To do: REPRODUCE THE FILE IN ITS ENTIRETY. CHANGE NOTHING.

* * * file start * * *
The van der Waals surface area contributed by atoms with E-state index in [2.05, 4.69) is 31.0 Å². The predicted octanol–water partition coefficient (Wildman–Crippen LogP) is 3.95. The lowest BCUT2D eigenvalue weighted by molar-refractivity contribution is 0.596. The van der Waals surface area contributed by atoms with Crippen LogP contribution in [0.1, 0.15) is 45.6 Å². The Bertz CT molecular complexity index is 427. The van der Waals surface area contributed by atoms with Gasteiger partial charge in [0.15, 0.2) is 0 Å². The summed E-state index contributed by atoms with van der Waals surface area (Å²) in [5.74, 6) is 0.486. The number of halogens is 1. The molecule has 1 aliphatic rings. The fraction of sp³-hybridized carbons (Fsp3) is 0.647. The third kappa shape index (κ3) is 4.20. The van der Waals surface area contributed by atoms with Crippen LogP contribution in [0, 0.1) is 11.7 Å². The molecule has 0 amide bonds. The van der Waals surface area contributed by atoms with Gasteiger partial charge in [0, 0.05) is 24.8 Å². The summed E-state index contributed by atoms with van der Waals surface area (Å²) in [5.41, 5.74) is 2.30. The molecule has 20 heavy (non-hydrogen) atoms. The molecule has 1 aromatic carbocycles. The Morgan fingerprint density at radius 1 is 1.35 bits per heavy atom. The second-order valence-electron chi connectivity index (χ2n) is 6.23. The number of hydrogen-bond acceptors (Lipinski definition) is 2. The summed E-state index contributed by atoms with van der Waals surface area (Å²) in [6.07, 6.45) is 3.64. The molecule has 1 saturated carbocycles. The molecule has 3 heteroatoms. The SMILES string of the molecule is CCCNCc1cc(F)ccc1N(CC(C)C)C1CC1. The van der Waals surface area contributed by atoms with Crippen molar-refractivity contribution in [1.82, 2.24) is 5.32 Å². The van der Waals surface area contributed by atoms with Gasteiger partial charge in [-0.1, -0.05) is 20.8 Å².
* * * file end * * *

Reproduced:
The van der Waals surface area contributed by atoms with E-state index in [2.05, 4.69) is 31.0 Å². The predicted octanol–water partition coefficient (Wildman–Crippen LogP) is 3.95. The lowest BCUT2D eigenvalue weighted by molar-refractivity contribution is 0.596. The van der Waals surface area contributed by atoms with Crippen LogP contribution in [0.1, 0.15) is 45.6 Å². The Bertz CT molecular complexity index is 427. The van der Waals surface area contributed by atoms with Gasteiger partial charge in [0.15, 0.2) is 0 Å². The summed E-state index contributed by atoms with van der Waals surface area (Å²) in [5.74, 6) is 0.486. The number of halogens is 1. The molecule has 1 aliphatic rings. The fraction of sp³-hybridized carbons (Fsp3) is 0.647. The third kappa shape index (κ3) is 4.20. The van der Waals surface area contributed by atoms with Crippen LogP contribution in [0, 0.1) is 11.7 Å². The molecule has 0 amide bonds. The van der Waals surface area contributed by atoms with Gasteiger partial charge in [0, 0.05) is 24.8 Å². The summed E-state index contributed by atoms with van der Waals surface area (Å²) in [5.41, 5.74) is 2.30. The molecule has 20 heavy (non-hydrogen) atoms. The molecule has 1 aromatic carbocycles. The Morgan fingerprint density at radius 1 is 1.35 bits per heavy atom. The second-order valence-electron chi connectivity index (χ2n) is 6.23. The number of hydrogen-bond acceptors (Lipinski definition) is 2. The summed E-state index contributed by atoms with van der Waals surface area (Å²) in [6.07, 6.45) is 3.64. The molecule has 1 saturated carbocycles. The molecule has 3 heteroatoms. The SMILES string of the molecule is CCCNCc1cc(F)ccc1N(CC(C)C)C1CC1. The van der Waals surface area contributed by atoms with Crippen molar-refractivity contribution in [1.82, 2.24) is 5.32 Å². The van der Waals surface area contributed by atoms with Gasteiger partial charge in [-0.1, -0.05) is 20.8 Å².